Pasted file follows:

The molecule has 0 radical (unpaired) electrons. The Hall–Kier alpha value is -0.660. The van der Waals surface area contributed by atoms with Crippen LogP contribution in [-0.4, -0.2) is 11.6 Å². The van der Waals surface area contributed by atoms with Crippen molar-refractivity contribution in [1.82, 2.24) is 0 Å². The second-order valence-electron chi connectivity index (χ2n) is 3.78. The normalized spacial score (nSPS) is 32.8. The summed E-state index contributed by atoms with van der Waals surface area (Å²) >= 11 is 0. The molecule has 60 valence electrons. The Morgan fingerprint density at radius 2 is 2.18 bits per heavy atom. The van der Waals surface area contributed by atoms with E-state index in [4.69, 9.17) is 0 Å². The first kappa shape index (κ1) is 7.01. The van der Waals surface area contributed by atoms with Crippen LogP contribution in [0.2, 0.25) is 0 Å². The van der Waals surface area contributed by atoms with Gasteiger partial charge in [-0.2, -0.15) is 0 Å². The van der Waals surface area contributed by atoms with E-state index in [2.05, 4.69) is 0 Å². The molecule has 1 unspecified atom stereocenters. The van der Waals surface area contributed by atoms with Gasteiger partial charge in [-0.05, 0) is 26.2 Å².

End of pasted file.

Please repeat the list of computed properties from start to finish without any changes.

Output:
The molecule has 0 radical (unpaired) electrons. The Hall–Kier alpha value is -0.660. The van der Waals surface area contributed by atoms with Crippen LogP contribution in [-0.4, -0.2) is 11.6 Å². The van der Waals surface area contributed by atoms with Crippen molar-refractivity contribution in [1.82, 2.24) is 0 Å². The second-order valence-electron chi connectivity index (χ2n) is 3.78. The normalized spacial score (nSPS) is 32.8. The summed E-state index contributed by atoms with van der Waals surface area (Å²) >= 11 is 0. The molecule has 60 valence electrons. The Morgan fingerprint density at radius 2 is 2.18 bits per heavy atom. The van der Waals surface area contributed by atoms with E-state index in [4.69, 9.17) is 0 Å². The first kappa shape index (κ1) is 7.01. The van der Waals surface area contributed by atoms with Crippen LogP contribution in [0.2, 0.25) is 0 Å². The van der Waals surface area contributed by atoms with Gasteiger partial charge in [-0.2, -0.15) is 0 Å². The van der Waals surface area contributed by atoms with E-state index in [2.05, 4.69) is 0 Å². The molecule has 1 unspecified atom stereocenters. The van der Waals surface area contributed by atoms with Gasteiger partial charge in [-0.05, 0) is 26.2 Å².